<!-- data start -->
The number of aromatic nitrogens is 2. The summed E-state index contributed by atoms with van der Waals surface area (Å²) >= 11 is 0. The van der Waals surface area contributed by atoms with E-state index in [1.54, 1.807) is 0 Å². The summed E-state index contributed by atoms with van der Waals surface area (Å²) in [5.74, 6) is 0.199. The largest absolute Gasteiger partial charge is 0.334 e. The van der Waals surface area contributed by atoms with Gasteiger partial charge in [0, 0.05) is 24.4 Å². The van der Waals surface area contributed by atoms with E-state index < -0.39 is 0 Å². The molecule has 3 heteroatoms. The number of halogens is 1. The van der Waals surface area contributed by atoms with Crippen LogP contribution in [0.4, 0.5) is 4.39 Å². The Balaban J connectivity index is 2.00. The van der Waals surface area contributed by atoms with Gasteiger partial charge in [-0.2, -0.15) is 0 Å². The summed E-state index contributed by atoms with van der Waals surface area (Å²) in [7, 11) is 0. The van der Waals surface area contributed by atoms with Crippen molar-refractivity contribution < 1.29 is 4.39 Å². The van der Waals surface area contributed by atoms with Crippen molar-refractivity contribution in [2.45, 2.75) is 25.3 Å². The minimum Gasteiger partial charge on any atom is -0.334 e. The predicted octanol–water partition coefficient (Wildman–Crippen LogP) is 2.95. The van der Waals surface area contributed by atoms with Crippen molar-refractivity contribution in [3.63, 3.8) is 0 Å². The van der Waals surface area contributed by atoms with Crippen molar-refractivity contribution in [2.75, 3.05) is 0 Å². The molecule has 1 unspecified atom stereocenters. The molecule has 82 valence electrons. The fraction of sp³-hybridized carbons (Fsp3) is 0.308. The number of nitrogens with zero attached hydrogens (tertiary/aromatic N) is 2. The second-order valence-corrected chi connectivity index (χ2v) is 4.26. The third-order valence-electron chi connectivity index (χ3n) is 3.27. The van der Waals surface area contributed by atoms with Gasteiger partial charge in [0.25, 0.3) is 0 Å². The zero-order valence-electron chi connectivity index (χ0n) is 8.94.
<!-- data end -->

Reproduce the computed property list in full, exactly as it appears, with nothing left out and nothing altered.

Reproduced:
The number of aromatic nitrogens is 2. The summed E-state index contributed by atoms with van der Waals surface area (Å²) >= 11 is 0. The van der Waals surface area contributed by atoms with E-state index in [1.54, 1.807) is 0 Å². The summed E-state index contributed by atoms with van der Waals surface area (Å²) in [5.74, 6) is 0.199. The largest absolute Gasteiger partial charge is 0.334 e. The van der Waals surface area contributed by atoms with Gasteiger partial charge in [0, 0.05) is 24.4 Å². The van der Waals surface area contributed by atoms with E-state index < -0.39 is 0 Å². The molecule has 3 heteroatoms. The number of halogens is 1. The van der Waals surface area contributed by atoms with Crippen LogP contribution in [0.4, 0.5) is 4.39 Å². The Balaban J connectivity index is 2.00. The van der Waals surface area contributed by atoms with Gasteiger partial charge in [-0.2, -0.15) is 0 Å². The summed E-state index contributed by atoms with van der Waals surface area (Å²) in [7, 11) is 0. The van der Waals surface area contributed by atoms with Crippen molar-refractivity contribution < 1.29 is 4.39 Å². The van der Waals surface area contributed by atoms with Crippen molar-refractivity contribution in [2.45, 2.75) is 25.3 Å². The minimum Gasteiger partial charge on any atom is -0.334 e. The predicted octanol–water partition coefficient (Wildman–Crippen LogP) is 2.95. The van der Waals surface area contributed by atoms with Crippen molar-refractivity contribution in [3.63, 3.8) is 0 Å². The van der Waals surface area contributed by atoms with Crippen molar-refractivity contribution in [2.75, 3.05) is 0 Å². The molecule has 1 unspecified atom stereocenters. The molecule has 82 valence electrons. The fraction of sp³-hybridized carbons (Fsp3) is 0.308. The number of nitrogens with zero attached hydrogens (tertiary/aromatic N) is 2. The second-order valence-corrected chi connectivity index (χ2v) is 4.26. The third-order valence-electron chi connectivity index (χ3n) is 3.27. The van der Waals surface area contributed by atoms with Gasteiger partial charge in [0.25, 0.3) is 0 Å². The zero-order valence-electron chi connectivity index (χ0n) is 8.94.